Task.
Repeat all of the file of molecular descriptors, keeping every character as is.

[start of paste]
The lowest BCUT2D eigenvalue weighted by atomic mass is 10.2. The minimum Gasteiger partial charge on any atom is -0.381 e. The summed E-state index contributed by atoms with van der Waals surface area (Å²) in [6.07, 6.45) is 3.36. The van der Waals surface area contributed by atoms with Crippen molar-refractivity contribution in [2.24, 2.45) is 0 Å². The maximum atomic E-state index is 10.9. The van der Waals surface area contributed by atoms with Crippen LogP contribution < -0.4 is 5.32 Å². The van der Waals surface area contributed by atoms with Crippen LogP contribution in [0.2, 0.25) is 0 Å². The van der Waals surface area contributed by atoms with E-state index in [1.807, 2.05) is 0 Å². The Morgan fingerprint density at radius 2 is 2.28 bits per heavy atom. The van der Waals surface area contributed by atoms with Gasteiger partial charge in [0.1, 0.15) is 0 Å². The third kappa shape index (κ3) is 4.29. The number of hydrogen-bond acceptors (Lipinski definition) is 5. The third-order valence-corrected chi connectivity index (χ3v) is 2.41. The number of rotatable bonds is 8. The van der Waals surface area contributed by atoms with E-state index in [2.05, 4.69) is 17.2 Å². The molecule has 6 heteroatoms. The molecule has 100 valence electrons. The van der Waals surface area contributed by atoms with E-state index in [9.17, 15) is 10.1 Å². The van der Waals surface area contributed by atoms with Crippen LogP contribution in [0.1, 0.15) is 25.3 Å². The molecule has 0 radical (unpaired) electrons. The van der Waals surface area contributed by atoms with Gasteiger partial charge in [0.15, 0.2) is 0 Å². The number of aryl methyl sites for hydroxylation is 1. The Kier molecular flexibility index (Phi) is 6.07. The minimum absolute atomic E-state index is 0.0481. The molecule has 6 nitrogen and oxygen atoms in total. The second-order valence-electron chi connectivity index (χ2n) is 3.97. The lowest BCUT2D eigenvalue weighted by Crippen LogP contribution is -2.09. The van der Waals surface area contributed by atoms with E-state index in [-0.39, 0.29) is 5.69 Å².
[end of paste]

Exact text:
The lowest BCUT2D eigenvalue weighted by atomic mass is 10.2. The minimum Gasteiger partial charge on any atom is -0.381 e. The summed E-state index contributed by atoms with van der Waals surface area (Å²) in [6.07, 6.45) is 3.36. The van der Waals surface area contributed by atoms with Crippen molar-refractivity contribution in [2.24, 2.45) is 0 Å². The maximum atomic E-state index is 10.9. The van der Waals surface area contributed by atoms with Crippen LogP contribution < -0.4 is 5.32 Å². The van der Waals surface area contributed by atoms with Crippen LogP contribution in [0.2, 0.25) is 0 Å². The van der Waals surface area contributed by atoms with E-state index in [1.807, 2.05) is 0 Å². The Morgan fingerprint density at radius 2 is 2.28 bits per heavy atom. The van der Waals surface area contributed by atoms with Gasteiger partial charge in [0.1, 0.15) is 0 Å². The third kappa shape index (κ3) is 4.29. The number of hydrogen-bond acceptors (Lipinski definition) is 5. The third-order valence-corrected chi connectivity index (χ3v) is 2.41. The number of rotatable bonds is 8. The van der Waals surface area contributed by atoms with E-state index in [2.05, 4.69) is 17.2 Å². The molecule has 6 heteroatoms. The molecule has 100 valence electrons. The van der Waals surface area contributed by atoms with E-state index in [9.17, 15) is 10.1 Å². The van der Waals surface area contributed by atoms with Crippen LogP contribution in [0.1, 0.15) is 25.3 Å². The molecule has 0 radical (unpaired) electrons. The van der Waals surface area contributed by atoms with Gasteiger partial charge in [0.15, 0.2) is 0 Å². The number of aryl methyl sites for hydroxylation is 1. The Kier molecular flexibility index (Phi) is 6.07. The minimum absolute atomic E-state index is 0.0481. The molecule has 6 nitrogen and oxygen atoms in total. The second-order valence-electron chi connectivity index (χ2n) is 3.97. The lowest BCUT2D eigenvalue weighted by Crippen LogP contribution is -2.09. The van der Waals surface area contributed by atoms with E-state index in [-0.39, 0.29) is 5.69 Å².